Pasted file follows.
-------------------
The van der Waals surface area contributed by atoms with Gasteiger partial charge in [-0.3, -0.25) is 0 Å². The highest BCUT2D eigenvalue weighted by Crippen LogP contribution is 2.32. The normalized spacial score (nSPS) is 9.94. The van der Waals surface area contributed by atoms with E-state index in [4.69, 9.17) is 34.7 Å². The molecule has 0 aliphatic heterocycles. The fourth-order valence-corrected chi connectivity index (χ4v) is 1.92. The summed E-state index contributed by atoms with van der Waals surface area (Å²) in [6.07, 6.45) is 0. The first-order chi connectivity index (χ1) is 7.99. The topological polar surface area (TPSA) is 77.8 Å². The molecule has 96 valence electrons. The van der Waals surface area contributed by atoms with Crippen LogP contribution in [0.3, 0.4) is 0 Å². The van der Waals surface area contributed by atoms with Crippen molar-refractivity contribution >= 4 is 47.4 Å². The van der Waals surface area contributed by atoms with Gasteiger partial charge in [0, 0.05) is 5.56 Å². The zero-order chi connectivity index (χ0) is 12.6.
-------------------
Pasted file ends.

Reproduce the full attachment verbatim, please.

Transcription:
The van der Waals surface area contributed by atoms with Gasteiger partial charge in [-0.3, -0.25) is 0 Å². The highest BCUT2D eigenvalue weighted by Crippen LogP contribution is 2.32. The normalized spacial score (nSPS) is 9.94. The van der Waals surface area contributed by atoms with E-state index in [4.69, 9.17) is 34.7 Å². The molecule has 0 aliphatic heterocycles. The fourth-order valence-corrected chi connectivity index (χ4v) is 1.92. The summed E-state index contributed by atoms with van der Waals surface area (Å²) in [6.07, 6.45) is 0. The first-order chi connectivity index (χ1) is 7.99. The topological polar surface area (TPSA) is 77.8 Å². The molecule has 96 valence electrons. The van der Waals surface area contributed by atoms with Crippen LogP contribution in [0.3, 0.4) is 0 Å². The van der Waals surface area contributed by atoms with Crippen molar-refractivity contribution >= 4 is 47.4 Å². The van der Waals surface area contributed by atoms with Gasteiger partial charge in [0, 0.05) is 5.56 Å². The zero-order chi connectivity index (χ0) is 12.6.